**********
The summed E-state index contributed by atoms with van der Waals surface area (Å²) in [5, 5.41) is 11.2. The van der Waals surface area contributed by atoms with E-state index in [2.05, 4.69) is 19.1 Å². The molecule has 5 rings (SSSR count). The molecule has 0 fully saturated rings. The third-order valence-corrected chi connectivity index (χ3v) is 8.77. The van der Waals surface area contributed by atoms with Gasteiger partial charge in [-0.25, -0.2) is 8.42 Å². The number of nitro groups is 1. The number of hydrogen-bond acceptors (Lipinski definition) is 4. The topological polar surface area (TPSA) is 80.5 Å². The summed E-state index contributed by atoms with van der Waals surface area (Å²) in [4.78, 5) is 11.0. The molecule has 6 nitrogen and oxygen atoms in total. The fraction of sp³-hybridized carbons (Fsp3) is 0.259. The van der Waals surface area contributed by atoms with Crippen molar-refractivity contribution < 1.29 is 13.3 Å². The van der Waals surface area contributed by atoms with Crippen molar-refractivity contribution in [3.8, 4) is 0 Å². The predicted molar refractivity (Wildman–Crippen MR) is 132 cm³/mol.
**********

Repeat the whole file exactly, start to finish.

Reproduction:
The summed E-state index contributed by atoms with van der Waals surface area (Å²) in [5, 5.41) is 11.2. The van der Waals surface area contributed by atoms with E-state index in [2.05, 4.69) is 19.1 Å². The molecule has 5 rings (SSSR count). The molecule has 0 fully saturated rings. The third-order valence-corrected chi connectivity index (χ3v) is 8.77. The van der Waals surface area contributed by atoms with Gasteiger partial charge in [-0.25, -0.2) is 8.42 Å². The number of nitro groups is 1. The number of hydrogen-bond acceptors (Lipinski definition) is 4. The topological polar surface area (TPSA) is 80.5 Å². The summed E-state index contributed by atoms with van der Waals surface area (Å²) in [4.78, 5) is 11.0. The molecule has 6 nitrogen and oxygen atoms in total. The fraction of sp³-hybridized carbons (Fsp3) is 0.259. The van der Waals surface area contributed by atoms with Crippen molar-refractivity contribution < 1.29 is 13.3 Å². The van der Waals surface area contributed by atoms with Crippen molar-refractivity contribution in [3.8, 4) is 0 Å². The predicted molar refractivity (Wildman–Crippen MR) is 132 cm³/mol.